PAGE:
Fireworks Safety

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fireworks-safety

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Fireworks Safety

In the United States, fireworks are commonly used to celebrate holidays and special events. The National Safety Council advises that the safest way to view fireworks is to attend a professional firework show.

It is important to know that fireworks are not always safe in the hands of consumers. Annually from June 16-July 16, 230 people on average visit the emergency room every day with firework-related injuries, mainly to hands, fingers, legs, eyes and other parts of the head.

In 2019, nine people lost their lives and over 10,000 people were injured badly enough to require medical treatment after fireworks-related incidents. Children younger than 15 years of age had the highest rate of injury to fireworks (36 percent).  Half of the estimated emergency department-treated fireworks-related injuries were to individuals younger than 20 years of age.

While the majority of these incidents were due to amateurs attempting to use professional-grade, homemade, or other illegal fireworks or explosives, an estimated 1,200 injuries were from less powerful devices, such as small firecrackers and sparklers.

In regard to sparklers, they are much more dangerous than most people may realize. Sparklers burn at about 2,000 degrees Fahrenheit, which is hot enough to melt some metals. They can also quickly ignite clothing, and children have received severe burns from dropping sparklers on their feet.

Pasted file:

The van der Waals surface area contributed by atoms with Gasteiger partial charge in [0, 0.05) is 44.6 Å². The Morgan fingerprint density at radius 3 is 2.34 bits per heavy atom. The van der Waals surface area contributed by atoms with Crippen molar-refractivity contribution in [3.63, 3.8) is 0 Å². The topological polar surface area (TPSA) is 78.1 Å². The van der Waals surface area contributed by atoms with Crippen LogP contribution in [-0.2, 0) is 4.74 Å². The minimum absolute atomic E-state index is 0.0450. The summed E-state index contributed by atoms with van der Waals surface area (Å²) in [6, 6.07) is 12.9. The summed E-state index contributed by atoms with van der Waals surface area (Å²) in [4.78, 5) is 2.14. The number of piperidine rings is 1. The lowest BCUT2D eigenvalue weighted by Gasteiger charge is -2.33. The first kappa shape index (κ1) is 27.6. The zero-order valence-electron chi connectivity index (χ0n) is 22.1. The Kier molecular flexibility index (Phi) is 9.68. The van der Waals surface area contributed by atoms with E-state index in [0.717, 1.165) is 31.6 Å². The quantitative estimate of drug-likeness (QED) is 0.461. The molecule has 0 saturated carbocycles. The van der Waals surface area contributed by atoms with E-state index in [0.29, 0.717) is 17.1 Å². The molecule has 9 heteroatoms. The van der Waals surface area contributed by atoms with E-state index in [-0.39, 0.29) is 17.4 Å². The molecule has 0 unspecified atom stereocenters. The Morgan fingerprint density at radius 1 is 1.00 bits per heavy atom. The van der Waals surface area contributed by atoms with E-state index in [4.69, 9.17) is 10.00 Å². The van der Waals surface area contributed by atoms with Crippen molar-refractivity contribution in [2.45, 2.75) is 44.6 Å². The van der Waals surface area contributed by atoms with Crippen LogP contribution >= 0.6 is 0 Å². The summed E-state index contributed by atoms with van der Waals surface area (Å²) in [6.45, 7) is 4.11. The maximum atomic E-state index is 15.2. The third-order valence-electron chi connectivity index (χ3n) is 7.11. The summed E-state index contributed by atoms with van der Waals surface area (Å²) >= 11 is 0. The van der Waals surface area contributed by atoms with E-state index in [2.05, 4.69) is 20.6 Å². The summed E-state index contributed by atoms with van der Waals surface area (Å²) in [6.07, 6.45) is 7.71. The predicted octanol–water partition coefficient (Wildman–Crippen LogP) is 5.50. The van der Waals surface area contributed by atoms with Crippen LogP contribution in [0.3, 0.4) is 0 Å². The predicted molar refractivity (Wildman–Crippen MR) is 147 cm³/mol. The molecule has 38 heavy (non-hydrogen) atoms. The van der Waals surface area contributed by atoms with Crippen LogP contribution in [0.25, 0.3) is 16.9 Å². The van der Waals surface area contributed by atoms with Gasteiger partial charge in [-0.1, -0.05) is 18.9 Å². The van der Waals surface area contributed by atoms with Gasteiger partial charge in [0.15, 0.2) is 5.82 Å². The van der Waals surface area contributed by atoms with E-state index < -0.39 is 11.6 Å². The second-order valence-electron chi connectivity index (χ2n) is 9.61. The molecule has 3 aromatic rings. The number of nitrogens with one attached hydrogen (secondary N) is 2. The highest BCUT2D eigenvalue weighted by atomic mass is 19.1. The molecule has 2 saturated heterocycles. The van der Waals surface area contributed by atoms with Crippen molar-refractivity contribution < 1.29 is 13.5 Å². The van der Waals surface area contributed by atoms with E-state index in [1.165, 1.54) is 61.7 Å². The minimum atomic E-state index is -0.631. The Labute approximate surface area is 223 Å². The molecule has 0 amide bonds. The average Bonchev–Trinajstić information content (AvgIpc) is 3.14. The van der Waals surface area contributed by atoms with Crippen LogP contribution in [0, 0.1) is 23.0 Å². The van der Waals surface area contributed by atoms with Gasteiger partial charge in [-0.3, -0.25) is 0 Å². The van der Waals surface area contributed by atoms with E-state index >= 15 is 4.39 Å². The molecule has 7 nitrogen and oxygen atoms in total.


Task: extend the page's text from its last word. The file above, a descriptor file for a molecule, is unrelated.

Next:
According to the National Fire Protection Association, sparklers alone account for more than 25 percent of emergency room visits for fireworks injuries. Additionally, fireworks start an average of 19,500 reported fires each year.

If you choose to use consumer fireworks, be sure to use the following fireworks safety tips:

  • Never allow young children to play with or ignite fireworks.
  • Older children should use them only under close adult supervision.
  • Never use fireworks while impaired by drugs or alcohol.
  • Anyone using fireworks or standing nearby should wear protective eyewear.
  • Never hold lit fireworks in your hands.
  • Never light them indoors.
  • Use them away from people, houses and flammable material.
  • Never point or throw fireworks at another person.
  • Light one firework at a time, never place any body part directly over a firework device, and maintain a safe distance immediately after lighting.
  • Never carry fireworks in a pocket or shoot them off in metal or glass containers.
  • Do not try to re-light or handle malfunctioning fireworks.
  • Keep a bucket of water or garden hose nearby to fully extinguish fireworks that don’t go off or in case of fire.
  • Soak both spent and unused fireworks in water for a few hours before discarding.
  • Avoid buying fireworks that are packaged in only brown paper. This is a sign that the fireworks were made for professional displays and could be dangerous in the hands of an amateur.
  • Keep your distance. Stay at least six feet away from people holding sparklers to avoid injury from sparks.
  • Stand still. Don’t wave or run with sparklers.
  • One is enough. Do not bundle sparklers to enhance their effect.
  • Cover up. Wear closed-toe shoes to avoid injuries from sparks.

Many celebrations can be enjoyed without fireworks. For safer alternatives to fireworks, consider using glow sticks, confetti poppers, silly string, or colored streamers.  Make plans to visit one of the many fireworks displays in Wilson County this year!  They are fun for the whole family. See your local SOURCE events page for a complete list!

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